Sparks Street biz group no fan of feds’ offer to take over Sparks, Wellington streets

Wellington Street sign

The head of a prominent downtown business organization says the federal government’s offer to take over a stretch of Wellington Street and keep it closed to motorized vehicles should be a no-go.

In a letter to Mayor Mark Sutcliffe dated April 4, Procurement Minister Helena Jaczek says her government wants to reimagine the parliamentary precinct and keep Wellington Street closed to traffic.

Part of the street has been blocked off since early 2022, after thousands of “Freedom Convoy” protesters took over downtown streets for several weeks.

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The city is working on a long-term plan for the area, but council voted to reopen the street in the meantime. Crews began reinstalling traffic lights on the street this week, and the city says Wellington could reopen to traffic by the end of this month.

Jazcek’s letter says the federal government wants its jurisdiction to include Wellington Street and Sparks Street as a way to address security issues and to create a vibrant public space.

The letter says an interim deal would allow the federal government to pay for things such as bike lanes, seating, beautification and possibly a bistro in time for Canada Day.

But Kevin McHale, the executive director of the Sparks Street BIA, says the closure has caused major headaches for commuters and businesses, and it’s time for vehicles to start rolling on Wellington Street again.

“The reality is this road is a pretty vital connector for businesses and residents and visitors to the downtown core,” he told OBJ on Friday. “You can’t just … offer to buy a street. It’s not that simple.”

In her letter, Jazcek says the transfer would offer “a unique opportunity” to “reimagine this space as Canada’s pre-eminent civic forum,” adding that “shifting from vehicular traffic to pedestrianization can serve as a security feature, while creating vibrant public spaces that work for residents and businesses.”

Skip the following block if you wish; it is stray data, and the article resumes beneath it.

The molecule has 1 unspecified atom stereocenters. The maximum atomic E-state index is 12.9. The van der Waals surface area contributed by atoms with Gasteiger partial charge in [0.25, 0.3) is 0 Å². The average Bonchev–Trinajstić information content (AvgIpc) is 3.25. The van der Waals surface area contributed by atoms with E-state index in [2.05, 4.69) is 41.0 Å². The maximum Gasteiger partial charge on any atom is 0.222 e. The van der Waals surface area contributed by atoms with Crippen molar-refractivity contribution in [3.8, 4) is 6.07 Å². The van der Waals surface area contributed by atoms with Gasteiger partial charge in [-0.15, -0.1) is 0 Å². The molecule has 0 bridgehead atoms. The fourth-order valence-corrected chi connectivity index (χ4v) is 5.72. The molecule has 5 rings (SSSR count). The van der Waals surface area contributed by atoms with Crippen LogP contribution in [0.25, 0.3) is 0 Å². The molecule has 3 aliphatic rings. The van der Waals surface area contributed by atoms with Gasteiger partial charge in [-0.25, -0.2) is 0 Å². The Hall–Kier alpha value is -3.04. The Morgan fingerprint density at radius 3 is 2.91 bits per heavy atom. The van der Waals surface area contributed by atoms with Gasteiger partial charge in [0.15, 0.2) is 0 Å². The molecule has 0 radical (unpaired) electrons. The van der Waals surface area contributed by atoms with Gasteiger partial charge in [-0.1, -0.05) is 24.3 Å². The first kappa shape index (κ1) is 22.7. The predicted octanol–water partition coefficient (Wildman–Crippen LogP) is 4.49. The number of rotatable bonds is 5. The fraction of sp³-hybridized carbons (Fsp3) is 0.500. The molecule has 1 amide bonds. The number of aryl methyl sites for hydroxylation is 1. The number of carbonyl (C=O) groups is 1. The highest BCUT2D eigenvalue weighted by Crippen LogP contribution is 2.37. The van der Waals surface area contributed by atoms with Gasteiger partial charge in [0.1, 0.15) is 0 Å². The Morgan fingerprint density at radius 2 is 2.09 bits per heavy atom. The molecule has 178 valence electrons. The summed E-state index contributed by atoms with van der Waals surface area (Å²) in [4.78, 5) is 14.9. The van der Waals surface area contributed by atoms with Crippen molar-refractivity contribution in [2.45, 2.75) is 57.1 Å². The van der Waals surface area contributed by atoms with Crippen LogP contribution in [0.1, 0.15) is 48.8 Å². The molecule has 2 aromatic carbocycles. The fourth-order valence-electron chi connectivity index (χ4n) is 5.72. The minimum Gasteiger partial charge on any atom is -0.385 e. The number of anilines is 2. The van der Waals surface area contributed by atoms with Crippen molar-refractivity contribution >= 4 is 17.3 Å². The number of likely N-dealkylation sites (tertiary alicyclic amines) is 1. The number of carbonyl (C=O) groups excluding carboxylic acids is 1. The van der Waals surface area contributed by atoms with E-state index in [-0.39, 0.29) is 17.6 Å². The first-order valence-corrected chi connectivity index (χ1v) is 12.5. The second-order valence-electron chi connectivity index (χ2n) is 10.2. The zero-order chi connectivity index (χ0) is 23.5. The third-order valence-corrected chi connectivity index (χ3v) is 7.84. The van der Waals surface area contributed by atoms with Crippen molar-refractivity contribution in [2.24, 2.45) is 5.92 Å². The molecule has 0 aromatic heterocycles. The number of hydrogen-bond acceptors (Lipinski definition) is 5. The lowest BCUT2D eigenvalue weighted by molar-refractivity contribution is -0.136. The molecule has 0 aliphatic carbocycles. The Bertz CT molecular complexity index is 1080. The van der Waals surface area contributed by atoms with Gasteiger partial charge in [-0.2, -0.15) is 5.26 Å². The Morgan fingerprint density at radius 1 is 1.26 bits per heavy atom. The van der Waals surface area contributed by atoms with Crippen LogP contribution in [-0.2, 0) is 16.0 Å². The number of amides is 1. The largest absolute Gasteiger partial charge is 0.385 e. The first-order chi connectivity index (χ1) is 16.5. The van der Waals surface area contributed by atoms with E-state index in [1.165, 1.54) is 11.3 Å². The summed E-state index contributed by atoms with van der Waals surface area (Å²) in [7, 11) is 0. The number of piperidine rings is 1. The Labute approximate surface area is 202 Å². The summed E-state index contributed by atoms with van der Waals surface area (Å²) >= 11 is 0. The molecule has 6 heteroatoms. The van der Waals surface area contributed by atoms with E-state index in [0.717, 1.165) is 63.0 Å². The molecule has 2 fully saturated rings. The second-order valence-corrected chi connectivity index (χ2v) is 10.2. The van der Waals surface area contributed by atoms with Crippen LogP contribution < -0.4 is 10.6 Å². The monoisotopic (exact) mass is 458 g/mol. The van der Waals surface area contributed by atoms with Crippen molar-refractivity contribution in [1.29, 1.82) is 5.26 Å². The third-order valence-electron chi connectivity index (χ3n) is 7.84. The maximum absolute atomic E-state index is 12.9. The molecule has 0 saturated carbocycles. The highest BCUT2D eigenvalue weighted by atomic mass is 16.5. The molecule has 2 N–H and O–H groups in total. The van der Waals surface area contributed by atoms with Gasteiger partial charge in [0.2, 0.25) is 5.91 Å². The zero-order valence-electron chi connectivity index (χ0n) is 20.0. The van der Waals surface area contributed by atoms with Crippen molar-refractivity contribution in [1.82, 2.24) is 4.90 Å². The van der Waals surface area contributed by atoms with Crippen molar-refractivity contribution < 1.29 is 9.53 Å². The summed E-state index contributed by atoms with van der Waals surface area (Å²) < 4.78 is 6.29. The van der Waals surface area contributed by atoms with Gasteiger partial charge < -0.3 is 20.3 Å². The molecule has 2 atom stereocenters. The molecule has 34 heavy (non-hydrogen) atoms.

But McHale isn’t convinced. He said giving the feds authority over Sparks and Wellington would create a jurisdictional tug of war between the feds and other levels of government.

“If you turn this into a federal district, who’s now responsible for policing?” he said as an example.

McHale, whose organization represents dozens of businesses on the pedestrian thoroughfare, also worries that plans to convert the area into a public space would get tied up in red tape and never be fully realized.

“I’m not saying it can’t be done, but there has to be serious commitment to that,” he said. “In the past, it’s taken the federal government literally decades to decide what to do with a building and start the construction process. 

“Downtown Ottawa can’t wait for that kind of stuff. We don’t have decades to make improvements down here. We have to do these things in the next couple of years, not the next couple of decades.”

Sutcliffe, who’s been meeting regularly with Jaczek and Minister of Emergency Preparedness Bill Blair about Wellington Street’s future, has made it clear he wants the road reopened to vehicles.

In a written response on April 6, Sutcliffe reminded Jaczek of the city council’s decision back in February to reopen the “iconic” street, and said it would be “premature” to sign such a deal before the city has finished its internal review.

“City staff are actively working on implementing the actions emanating from this motion. Wellington Street will be opened with one traffic lane and bike lane in each direction,” he wrote.

The city is working on a long-term plan for the area, and it is expected that staff will present a traffic study report to council for consideration early in 2024.

Council also voted to continue discussions about a redefined parliamentary precinct, and directed staff to ensure that transportation plans and land valuation are included in talks with federal officials.

In the meantime, Sutcliffe said staff will work with the federal government on ways to “animate” the section of Wellington Street that faces Parliament Hill for special events.

His letter did not address Sparks Street.

– With additional reporting from the Canadian Press

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